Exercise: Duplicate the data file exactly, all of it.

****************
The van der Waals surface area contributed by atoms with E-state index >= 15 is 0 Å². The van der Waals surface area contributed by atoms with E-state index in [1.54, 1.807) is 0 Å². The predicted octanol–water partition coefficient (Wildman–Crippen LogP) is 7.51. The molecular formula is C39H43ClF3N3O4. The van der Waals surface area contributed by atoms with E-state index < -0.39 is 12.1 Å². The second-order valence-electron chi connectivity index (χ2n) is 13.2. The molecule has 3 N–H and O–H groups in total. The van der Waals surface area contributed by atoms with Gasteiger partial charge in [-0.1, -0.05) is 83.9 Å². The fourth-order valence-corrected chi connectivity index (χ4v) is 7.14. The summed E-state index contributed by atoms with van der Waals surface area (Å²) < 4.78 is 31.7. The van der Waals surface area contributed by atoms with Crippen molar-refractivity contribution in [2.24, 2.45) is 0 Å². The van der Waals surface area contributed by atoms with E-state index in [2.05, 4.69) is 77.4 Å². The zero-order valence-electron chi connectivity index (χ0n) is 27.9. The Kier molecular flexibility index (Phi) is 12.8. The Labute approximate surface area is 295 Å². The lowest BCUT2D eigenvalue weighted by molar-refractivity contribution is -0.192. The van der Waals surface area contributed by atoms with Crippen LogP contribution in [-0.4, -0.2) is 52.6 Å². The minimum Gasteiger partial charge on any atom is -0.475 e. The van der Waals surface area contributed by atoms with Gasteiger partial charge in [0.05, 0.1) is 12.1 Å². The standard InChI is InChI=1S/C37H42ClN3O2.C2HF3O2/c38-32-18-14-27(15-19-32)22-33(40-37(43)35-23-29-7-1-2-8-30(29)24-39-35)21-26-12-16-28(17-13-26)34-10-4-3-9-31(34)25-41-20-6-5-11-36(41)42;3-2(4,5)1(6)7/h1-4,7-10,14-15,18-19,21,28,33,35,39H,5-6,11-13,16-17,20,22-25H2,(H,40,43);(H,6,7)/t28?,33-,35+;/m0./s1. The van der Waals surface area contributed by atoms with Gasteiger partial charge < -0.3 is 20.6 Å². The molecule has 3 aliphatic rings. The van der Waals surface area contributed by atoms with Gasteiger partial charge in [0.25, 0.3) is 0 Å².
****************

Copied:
The van der Waals surface area contributed by atoms with E-state index >= 15 is 0 Å². The van der Waals surface area contributed by atoms with E-state index in [1.54, 1.807) is 0 Å². The predicted octanol–water partition coefficient (Wildman–Crippen LogP) is 7.51. The molecular formula is C39H43ClF3N3O4. The van der Waals surface area contributed by atoms with E-state index < -0.39 is 12.1 Å². The second-order valence-electron chi connectivity index (χ2n) is 13.2. The molecule has 3 N–H and O–H groups in total. The van der Waals surface area contributed by atoms with Gasteiger partial charge in [-0.1, -0.05) is 83.9 Å². The fourth-order valence-corrected chi connectivity index (χ4v) is 7.14. The summed E-state index contributed by atoms with van der Waals surface area (Å²) < 4.78 is 31.7. The van der Waals surface area contributed by atoms with Crippen molar-refractivity contribution in [2.24, 2.45) is 0 Å². The van der Waals surface area contributed by atoms with E-state index in [2.05, 4.69) is 77.4 Å². The zero-order valence-electron chi connectivity index (χ0n) is 27.9. The Kier molecular flexibility index (Phi) is 12.8. The Labute approximate surface area is 295 Å². The lowest BCUT2D eigenvalue weighted by molar-refractivity contribution is -0.192. The van der Waals surface area contributed by atoms with Crippen LogP contribution in [-0.4, -0.2) is 52.6 Å². The minimum Gasteiger partial charge on any atom is -0.475 e. The van der Waals surface area contributed by atoms with Gasteiger partial charge in [0.05, 0.1) is 12.1 Å². The standard InChI is InChI=1S/C37H42ClN3O2.C2HF3O2/c38-32-18-14-27(15-19-32)22-33(40-37(43)35-23-29-7-1-2-8-30(29)24-39-35)21-26-12-16-28(17-13-26)34-10-4-3-9-31(34)25-41-20-6-5-11-36(41)42;3-2(4,5)1(6)7/h1-4,7-10,14-15,18-19,21,28,33,35,39H,5-6,11-13,16-17,20,22-25H2,(H,40,43);(H,6,7)/t28?,33-,35+;/m0./s1. The van der Waals surface area contributed by atoms with Gasteiger partial charge < -0.3 is 20.6 Å². The molecule has 3 aliphatic rings. The van der Waals surface area contributed by atoms with Gasteiger partial charge in [0.25, 0.3) is 0 Å².